Monday, October 11, 2010

Sunday Morning

I was glad when they said to me,
Let us go to the house of the LORD
Psalm 122:1

They devoted themselves to the apostles’ teaching and fellowship, to the breaking of bread and the prayers. Everyone was amazed at the signs and wonders they saw all around them.
Acts 2:42-43

On Saturday Elaine and I drove down Route 209 through Phippsburg and then took Parker Head Road to Fort Popham. From the Fort we looked back across the Kennebec River to Bay Point and Georgetown. It was cool and clear and beautiful.

On the way back we stopped at the Phippsburg Congregational Church, which keeps vigil on the eastern edge of the village, on the bank of the Kennebec. It is a beautiful little chapel, with a traditional high spire that ships once used for navigation. When we pulled up in front of the church we were greeted by an elderly gentleman who offered us a tour and told us the history of the church. We also met the pastor, a very friendly and earnest young man with long dark hair that almost touched his shoulders, a full beard and black horn rim glasses. He invited us to come back for worship on Sunday. And so we did.

The service was, in many ways, unremarkable. Yet it was also wonderful.

The pastor began by announcing that “this morning you have found yourself in a congregation of the United Church of Christ, and that means that wherever you are on your spiritual journey, you are welcome here.”

After the announcements and before the prelude they had a “Mission Moment.” A young woman invited people to consider joining her on a mission trip to the Philippines. She described the overwhelming poverty of the villages where they served. She told of giving a toothbrush to a child and finding out that one toothbrush would be shared by the whole family. Her job on the trip was to provide child care while parents or siblings were being helped by the physicians and dentists. “They don’t really need a tax lawyer,” she said, by way of explaining that she had no professional skills to share.

At the prayer time the pastor explained that prayer concerns could be shared in writing on special notebooks, or spoken out loud, or just prayed silently. Then he said he had sad news to share. Everyone looked up. He hesitated. Then he paused and composed himself. It was as if the congregation stopped breathing. He choked out the name. The oldest child of . . . and again he hesitated before saying the names of the parents. The child, he said, had died in his sleep. There were sniffles. People reached for tissues. They hunched together.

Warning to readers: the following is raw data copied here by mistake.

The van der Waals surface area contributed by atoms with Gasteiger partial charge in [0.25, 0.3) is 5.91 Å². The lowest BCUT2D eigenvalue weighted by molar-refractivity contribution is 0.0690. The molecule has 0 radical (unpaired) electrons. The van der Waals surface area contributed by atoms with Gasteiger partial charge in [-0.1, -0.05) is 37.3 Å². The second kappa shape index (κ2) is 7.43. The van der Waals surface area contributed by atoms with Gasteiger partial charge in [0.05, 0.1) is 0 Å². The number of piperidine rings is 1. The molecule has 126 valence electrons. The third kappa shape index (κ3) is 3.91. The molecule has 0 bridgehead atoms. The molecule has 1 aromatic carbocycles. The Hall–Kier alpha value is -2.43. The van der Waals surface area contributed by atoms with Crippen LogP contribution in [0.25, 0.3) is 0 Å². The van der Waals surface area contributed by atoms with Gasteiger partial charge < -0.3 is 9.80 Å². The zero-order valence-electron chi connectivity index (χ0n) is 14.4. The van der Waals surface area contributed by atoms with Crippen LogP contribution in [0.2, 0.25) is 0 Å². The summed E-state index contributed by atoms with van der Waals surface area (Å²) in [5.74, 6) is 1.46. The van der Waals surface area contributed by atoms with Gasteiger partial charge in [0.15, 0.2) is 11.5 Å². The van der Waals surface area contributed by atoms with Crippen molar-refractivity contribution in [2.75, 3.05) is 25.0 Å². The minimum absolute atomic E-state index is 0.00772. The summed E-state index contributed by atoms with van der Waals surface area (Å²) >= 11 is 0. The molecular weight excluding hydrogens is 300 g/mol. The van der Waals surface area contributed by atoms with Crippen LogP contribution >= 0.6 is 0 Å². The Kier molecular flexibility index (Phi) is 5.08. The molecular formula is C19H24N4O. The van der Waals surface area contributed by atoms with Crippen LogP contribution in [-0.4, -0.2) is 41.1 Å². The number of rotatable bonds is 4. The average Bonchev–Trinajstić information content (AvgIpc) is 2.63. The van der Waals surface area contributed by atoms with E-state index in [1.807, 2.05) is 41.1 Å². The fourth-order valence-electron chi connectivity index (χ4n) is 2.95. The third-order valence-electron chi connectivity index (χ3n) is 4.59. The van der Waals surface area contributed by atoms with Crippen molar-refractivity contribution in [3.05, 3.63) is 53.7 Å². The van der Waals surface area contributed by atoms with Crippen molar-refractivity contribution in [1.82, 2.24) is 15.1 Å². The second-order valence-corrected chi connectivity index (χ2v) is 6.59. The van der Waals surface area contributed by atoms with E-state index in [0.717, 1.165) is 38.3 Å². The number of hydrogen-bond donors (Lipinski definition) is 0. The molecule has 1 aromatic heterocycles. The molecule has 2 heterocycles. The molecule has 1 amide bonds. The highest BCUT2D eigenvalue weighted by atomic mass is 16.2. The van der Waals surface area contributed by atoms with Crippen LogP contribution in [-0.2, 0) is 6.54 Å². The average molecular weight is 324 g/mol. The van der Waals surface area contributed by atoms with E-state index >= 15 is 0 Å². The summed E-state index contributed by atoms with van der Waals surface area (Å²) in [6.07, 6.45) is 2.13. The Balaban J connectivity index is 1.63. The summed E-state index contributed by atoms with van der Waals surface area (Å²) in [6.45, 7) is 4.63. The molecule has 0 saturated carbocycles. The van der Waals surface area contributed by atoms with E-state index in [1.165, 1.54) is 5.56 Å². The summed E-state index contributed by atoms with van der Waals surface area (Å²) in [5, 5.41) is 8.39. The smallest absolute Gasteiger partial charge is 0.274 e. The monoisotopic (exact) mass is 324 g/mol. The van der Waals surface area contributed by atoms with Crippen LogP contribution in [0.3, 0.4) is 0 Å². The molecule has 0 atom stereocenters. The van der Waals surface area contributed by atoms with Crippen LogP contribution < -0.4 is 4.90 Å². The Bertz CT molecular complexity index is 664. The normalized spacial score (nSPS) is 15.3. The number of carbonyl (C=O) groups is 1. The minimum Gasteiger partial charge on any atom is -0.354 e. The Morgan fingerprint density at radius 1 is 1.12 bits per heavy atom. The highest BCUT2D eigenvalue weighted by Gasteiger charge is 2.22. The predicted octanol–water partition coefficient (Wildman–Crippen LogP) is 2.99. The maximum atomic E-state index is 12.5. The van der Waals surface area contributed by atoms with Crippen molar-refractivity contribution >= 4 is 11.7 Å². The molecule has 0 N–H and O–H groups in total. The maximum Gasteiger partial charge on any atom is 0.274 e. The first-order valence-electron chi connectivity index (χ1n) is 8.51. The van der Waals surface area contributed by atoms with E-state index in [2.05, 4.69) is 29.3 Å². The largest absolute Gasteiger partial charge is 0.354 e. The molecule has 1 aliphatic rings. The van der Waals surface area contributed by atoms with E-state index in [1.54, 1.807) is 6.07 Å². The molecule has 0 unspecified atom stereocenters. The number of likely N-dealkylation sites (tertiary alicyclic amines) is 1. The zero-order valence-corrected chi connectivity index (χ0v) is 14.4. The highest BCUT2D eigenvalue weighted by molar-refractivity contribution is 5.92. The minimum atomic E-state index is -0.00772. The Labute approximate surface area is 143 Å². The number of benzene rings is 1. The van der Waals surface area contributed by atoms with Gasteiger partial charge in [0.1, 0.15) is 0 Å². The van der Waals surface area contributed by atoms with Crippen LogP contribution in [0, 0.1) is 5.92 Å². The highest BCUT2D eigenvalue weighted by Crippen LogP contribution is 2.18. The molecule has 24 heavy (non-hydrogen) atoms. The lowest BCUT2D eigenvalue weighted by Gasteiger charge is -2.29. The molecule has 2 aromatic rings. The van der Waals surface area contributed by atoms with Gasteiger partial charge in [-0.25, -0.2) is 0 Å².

I do not know the story. I only know that it was great grief and they were deeply touched. And in their grief they were bound together.

After the earthquake in Haiti, when Haitians gathered for worship in what was left of their churches, I remember reading several articles about their faith. A number of the writers wrote condescendingly of their superstitions and how odd and ignorant it was that they continued to worship a “god” who could not save them. I wondered what those same writers would think of the grieving people gathered for worship in Phippsburg, or most any other church.

It is hard to explain faith to secular people. They are thinking cause and effect and we are contemplating mystery. They wonder what we get out of it and we cannot understand how they get along without it.

The title of the sermon was “The Pacific Ocean Has No Memory.” He said that was a Mexican saying. We are trapped by the memories of failings and shortcomings and past hurts, but in God all things are made new.

He told three stories. One was about fishermen off the New Jersey coast, who brought up canisters from the bottom of the ocean. When one of the canisters spilled open the fishermen experienced shortness of breath and skin irritations. Scientists later determined that the canisters contained mustard gas from World War I.

In a second story, he told of the recent discovery of more mass graves from the ethnic cleansing in Bosnia fifteen years ago. Muslim men, women and children were massacred by so called “Christians” over grievances that went back several centuries.

The third story was both local and global at the same time. Last week someone mailed a package in Belfast, Maine, addressed to the Japanese consulate in Boston. The package contained the bones of a Japanese soldier killed in World War II and an anonymous note saying that the soldier deserved a proper burial.

Three stories of war and the memories of war. The First World War ended nearly a century ago, and yet it is still with us. The atrocities committed by Christians against Muslims are a jarring counter to the popular narrative that “they” are out to get “us.” Who are they and who are we? And the stolen remains of the Japanese soldier. On a small scale it was a war crime. And it was committed by a neighbor.

We can be held captive by the past, he said, but God is always doing a new thing

We sat attentively. About fifty of us. In tasteful tweeds and cottons. Cardigans and plaid flannel. Contemplating the mystery of life and resting in the grace of God. In the early church they called these things signs and wonders.

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